In all the pratfalls and the disillusionment of English international football in the years of Sven Goran Eriksson and his celebrity favourite and captain David Beckham, there was a constant, increasingly dirge-like companion, a song which briefly swelled on the terraces at moments of fleeting optimism. "Football's coming home", it declared. But it was wasn't. Indeed, it had never moved further away from its old heart and meaning as the Beckhams hosted a pre-World Cup party of mind-numbing banality a few days before the disastrous campaign in Germany.
Maybe it was the challenging of that deep, bleak sense of lost values that provoked such a surge of optimism this week when John Terry, the new captain of England, an Essex boy groomed in the Barking manor of the greatest field commander the national game has ever ever known, 1966 World Cup-winner Bobby Moore, scored the opening goal in the team's 4-0 defeat of European champions Greece at Old Trafford.
It wasn't just the scoring of the goal, a typically vital intrusion into his opponents' penalty area by the ultimately combative 25-year-old Chelsea defender that registered so powerfully. It was Terry's reaction. He kissed the captain's armband, not after running, Beckham-style, into a bank of cameras, but there and then, in the moment of execution, in the surge of his blood. It was as though he was making a pact with destiny, and those who saw and believed they understood what it meant it felt a wave of strong emotion.
They were reminded of other English football captains for whom such moments represented the core of their ambitions rather than another photo opportunity: men like Moore and Bryan Robson and Tony Adams.
Inevitably, comparison with the former Arsenal hero Adams was most acute. Adams fought alcoholism, and made a crusade of it, but the enduring tribute to his career is that it lasted for so long and grew steadily in stature. He went to prison for a drink driving offence which spoke of a life in disarray, but soon enough he was a hard-driving warrior player for his club and his country - a testament to the truth of the old Hemingway theory that the world breaks everyone, but that some grow strong at the broken places.
Adams proved himself such a man, someone who could step back and assess where he was going, what he made of his life, and his advantages thus far, and there is growing evidence that Terry is another.
When the new England coach, Steve McClaren, decided he was the man to take over from Beckham there was a flurry of dread in the Soho Square offices of the Football Association. Beckham's captaincy may have become a parody of leadership, but after a brief fusillade of "kiss and tell" stories, he had restored himself as a paragon of "family values" and remained solidly bankable gold with the corporate crowd. Terry, of course, was something else. Terry's appetite for action on the field was no doubt huge, but he had also displayed a worrying enthusiasm for some of the off-field rewards of his success.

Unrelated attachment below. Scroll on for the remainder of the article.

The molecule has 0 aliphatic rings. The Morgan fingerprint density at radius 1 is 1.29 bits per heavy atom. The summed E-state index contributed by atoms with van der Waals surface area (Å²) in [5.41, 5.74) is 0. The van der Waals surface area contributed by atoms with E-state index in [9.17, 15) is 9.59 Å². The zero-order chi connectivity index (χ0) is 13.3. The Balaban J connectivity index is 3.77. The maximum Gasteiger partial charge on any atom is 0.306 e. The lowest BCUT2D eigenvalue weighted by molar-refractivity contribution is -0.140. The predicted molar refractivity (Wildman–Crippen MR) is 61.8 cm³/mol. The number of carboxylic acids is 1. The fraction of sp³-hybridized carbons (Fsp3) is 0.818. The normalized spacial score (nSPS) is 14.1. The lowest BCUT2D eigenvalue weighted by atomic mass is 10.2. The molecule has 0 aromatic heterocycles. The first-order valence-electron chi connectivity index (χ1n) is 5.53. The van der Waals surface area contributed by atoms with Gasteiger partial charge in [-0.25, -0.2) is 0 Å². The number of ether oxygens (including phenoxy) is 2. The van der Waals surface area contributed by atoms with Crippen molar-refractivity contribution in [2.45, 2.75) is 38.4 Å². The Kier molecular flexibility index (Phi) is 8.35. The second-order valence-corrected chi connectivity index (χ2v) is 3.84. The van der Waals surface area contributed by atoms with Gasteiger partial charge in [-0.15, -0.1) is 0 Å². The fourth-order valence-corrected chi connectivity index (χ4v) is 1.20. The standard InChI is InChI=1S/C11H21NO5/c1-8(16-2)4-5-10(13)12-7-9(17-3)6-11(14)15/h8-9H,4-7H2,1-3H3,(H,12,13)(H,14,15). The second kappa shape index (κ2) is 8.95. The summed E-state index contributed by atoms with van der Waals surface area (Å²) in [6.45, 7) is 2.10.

Four years ago, the fear was that he might be jailed after being charged with being involved in an early-hours affray in a West End watering hole, an incident which came on a Thursday night - two days before he was due to play a league match for Chelsea. Yesterday, there was an echo, albeit the smallest of ones, of fears that Terry's style of living was perhaps a little too fast for official taste when he was fined £100, plus £200, and given three penalty points for failing to tell police who was behind the wheel of his Bentley when it was clocked above the speed limit.
Of maybe more concern to the public relations department is the fact that there was a small rash of tabloid stories that his nocturnal activities have not always included his long-time partner Toni Poole, who gave birth to twins, a boy and a girl, this summer. He is said to have a weakness for gambling. Recently he denied, comprehensively, that his private life was the weak underbelly of a career which has done nothing but soar ever since his ferocious presence on the field was first recognised by Chelsea's former manager, Gianluca Vialli, then celebrated first by Claudio Ranieri and then by his successor Jose Mourinho.
Said Terry, "I'm engaged to my girlfriend Toni, she's been with me since I was a YTS. She's good for me. She's been there from the start. When I was earning £46 a week she was earning £250 - she took me out to restaurants. It's nice she's there for the right reasons - me. Indiscretions? I've never cheated on her or anything like that. I've explained that we (footballers) get opportunities, we get approached, and I've probably been in situations she doesn't approve of. But it certainly wouldn't be the case where I'd taken it any further."
Similarly, he dismisses suggestions that he has dazzled by the lights of West End casinos. Yes, he gambles, but in a recreational way. He is not obsessed, he insists. When he faced the threat of imprisonment, he sat down with his parents and his influential agent, former Chelsea kit man Aaron Lincoln, and saw that he was at a dividing line which had been suddenly and harshly drawn.